In addition to diversity, the school is a place where there is love, support, nurturing and encouragement not only for the children, but also for the teachers and the staff. I always say that it is the way the world should be.”

Much of the footage is shot at Ladue Chapel School, where Stephen started as a teacher, rather than University City Children’s Center, where he founded his LUME Institute on early child education. Why did you decide on that?”

That was a decision that was made as we began editing. Aaron, who is credited as an associate producer as well as our videographer and editor, convinced us that Ladue Chapel Nursery School was key to Steve’s development as an outstanding early childhood educator. The director of the nursery school at that time, Mary Ross, was Steve’s mentor. She even taught Steve the importance of speaking well. When he began teaching at Ladue Chapel, he was saying ‘dem’ and ‘dose,’ and using double negatives and dropping his ‘g’s’ in ‘ing’s.’  She told him that he wouldn’t get anywhere unless he learned to speak properly. Steve said (it’s in the documentary) that the principles she taught at Ladue Chapel were similar to the concepts Steve embraced and taught at University City Children’s Center.  Also, it was the first time that Steve was thrust into a world of ‘haves’ when he’d be raised as a ‘have not.’ He taught and worked with children from affluent families who were hurting, who’d experienced trauma in their young lives. That was important in Steve’s professional education.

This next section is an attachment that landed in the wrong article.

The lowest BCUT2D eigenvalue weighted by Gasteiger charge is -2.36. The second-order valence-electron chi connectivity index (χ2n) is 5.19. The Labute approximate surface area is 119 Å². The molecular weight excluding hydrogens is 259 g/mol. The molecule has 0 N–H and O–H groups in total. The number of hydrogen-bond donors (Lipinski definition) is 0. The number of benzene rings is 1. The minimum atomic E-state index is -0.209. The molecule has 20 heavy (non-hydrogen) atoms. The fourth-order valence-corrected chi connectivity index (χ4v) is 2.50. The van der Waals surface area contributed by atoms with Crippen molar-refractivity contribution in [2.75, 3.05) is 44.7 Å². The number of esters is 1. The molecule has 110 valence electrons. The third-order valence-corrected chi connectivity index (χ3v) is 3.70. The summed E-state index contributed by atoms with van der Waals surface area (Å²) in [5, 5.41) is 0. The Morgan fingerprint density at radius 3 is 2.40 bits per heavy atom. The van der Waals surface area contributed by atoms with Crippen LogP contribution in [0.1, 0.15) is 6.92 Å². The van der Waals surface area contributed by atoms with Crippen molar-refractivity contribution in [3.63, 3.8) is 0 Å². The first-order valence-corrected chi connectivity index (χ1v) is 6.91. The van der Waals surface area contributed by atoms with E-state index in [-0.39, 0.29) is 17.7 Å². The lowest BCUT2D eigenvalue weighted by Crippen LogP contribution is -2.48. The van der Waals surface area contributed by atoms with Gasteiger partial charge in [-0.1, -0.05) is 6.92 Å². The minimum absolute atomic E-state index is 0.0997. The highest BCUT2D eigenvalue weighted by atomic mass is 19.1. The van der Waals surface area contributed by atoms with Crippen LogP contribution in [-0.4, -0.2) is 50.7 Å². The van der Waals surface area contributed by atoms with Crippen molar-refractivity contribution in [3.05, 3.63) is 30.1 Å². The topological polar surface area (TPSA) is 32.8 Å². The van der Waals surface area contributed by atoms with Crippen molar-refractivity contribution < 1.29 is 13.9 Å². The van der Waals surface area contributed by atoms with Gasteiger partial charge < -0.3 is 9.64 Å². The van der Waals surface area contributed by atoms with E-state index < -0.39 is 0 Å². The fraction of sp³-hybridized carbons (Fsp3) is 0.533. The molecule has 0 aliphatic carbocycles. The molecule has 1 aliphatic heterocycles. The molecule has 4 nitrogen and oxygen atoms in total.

SLIFF is a qualifying venue for the Oscar for short documentaries. Any dreams about that? 

Yes, I have dreams of being short-listed for the Oscars, and to be one of the nominating short documentaries. That would be incredible. We’re certainly not counting on it, but dreams can come true. 

‘Mr. Z: What Happens Early in Life Lasts a Lifetime’

Part of the St. Louis International Film Festival

WHEN: 7:15 p.m. Nov. 15
WHERE:  Alamo Drafthouse Cinema in the City Foundry entertainment complex
HOW MUCH:  $15, at cinemastlouis.org
MORE INFO:  The 24-minute film will run with three other short documentaries focused on St. Louis people and places, which altogether total 118 minutes. 

More to Discover